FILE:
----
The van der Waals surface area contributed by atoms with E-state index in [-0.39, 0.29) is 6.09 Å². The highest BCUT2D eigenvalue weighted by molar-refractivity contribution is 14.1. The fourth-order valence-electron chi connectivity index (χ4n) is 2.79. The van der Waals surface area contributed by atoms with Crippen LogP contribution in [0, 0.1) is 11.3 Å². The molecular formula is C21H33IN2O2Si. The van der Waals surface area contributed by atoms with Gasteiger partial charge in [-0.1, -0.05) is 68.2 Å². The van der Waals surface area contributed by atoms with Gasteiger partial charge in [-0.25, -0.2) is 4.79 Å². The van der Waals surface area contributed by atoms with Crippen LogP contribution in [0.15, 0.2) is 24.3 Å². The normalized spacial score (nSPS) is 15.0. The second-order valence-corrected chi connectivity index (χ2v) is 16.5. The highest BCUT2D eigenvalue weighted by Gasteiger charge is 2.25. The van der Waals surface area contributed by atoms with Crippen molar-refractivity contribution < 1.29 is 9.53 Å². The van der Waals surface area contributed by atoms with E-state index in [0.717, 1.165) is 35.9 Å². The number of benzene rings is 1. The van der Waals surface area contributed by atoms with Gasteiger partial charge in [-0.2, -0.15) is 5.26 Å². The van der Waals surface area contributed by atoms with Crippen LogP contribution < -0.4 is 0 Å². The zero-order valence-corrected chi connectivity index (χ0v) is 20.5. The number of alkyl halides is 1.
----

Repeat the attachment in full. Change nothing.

The van der Waals surface area contributed by atoms with E-state index in [-0.39, 0.29) is 6.09 Å². The highest BCUT2D eigenvalue weighted by molar-refractivity contribution is 14.1. The fourth-order valence-electron chi connectivity index (χ4n) is 2.79. The van der Waals surface area contributed by atoms with Crippen LogP contribution in [0, 0.1) is 11.3 Å². The molecular formula is C21H33IN2O2Si. The van der Waals surface area contributed by atoms with Gasteiger partial charge in [-0.1, -0.05) is 68.2 Å². The van der Waals surface area contributed by atoms with Gasteiger partial charge in [-0.25, -0.2) is 4.79 Å². The van der Waals surface area contributed by atoms with Crippen LogP contribution in [0.15, 0.2) is 24.3 Å². The normalized spacial score (nSPS) is 15.0. The second-order valence-corrected chi connectivity index (χ2v) is 16.5. The highest BCUT2D eigenvalue weighted by Gasteiger charge is 2.25. The van der Waals surface area contributed by atoms with Crippen molar-refractivity contribution < 1.29 is 9.53 Å². The van der Waals surface area contributed by atoms with E-state index in [0.717, 1.165) is 35.9 Å². The number of benzene rings is 1. The van der Waals surface area contributed by atoms with Gasteiger partial charge in [-0.2, -0.15) is 5.26 Å². The van der Waals surface area contributed by atoms with Crippen LogP contribution < -0.4 is 0 Å². The zero-order valence-corrected chi connectivity index (χ0v) is 20.5. The number of alkyl halides is 1.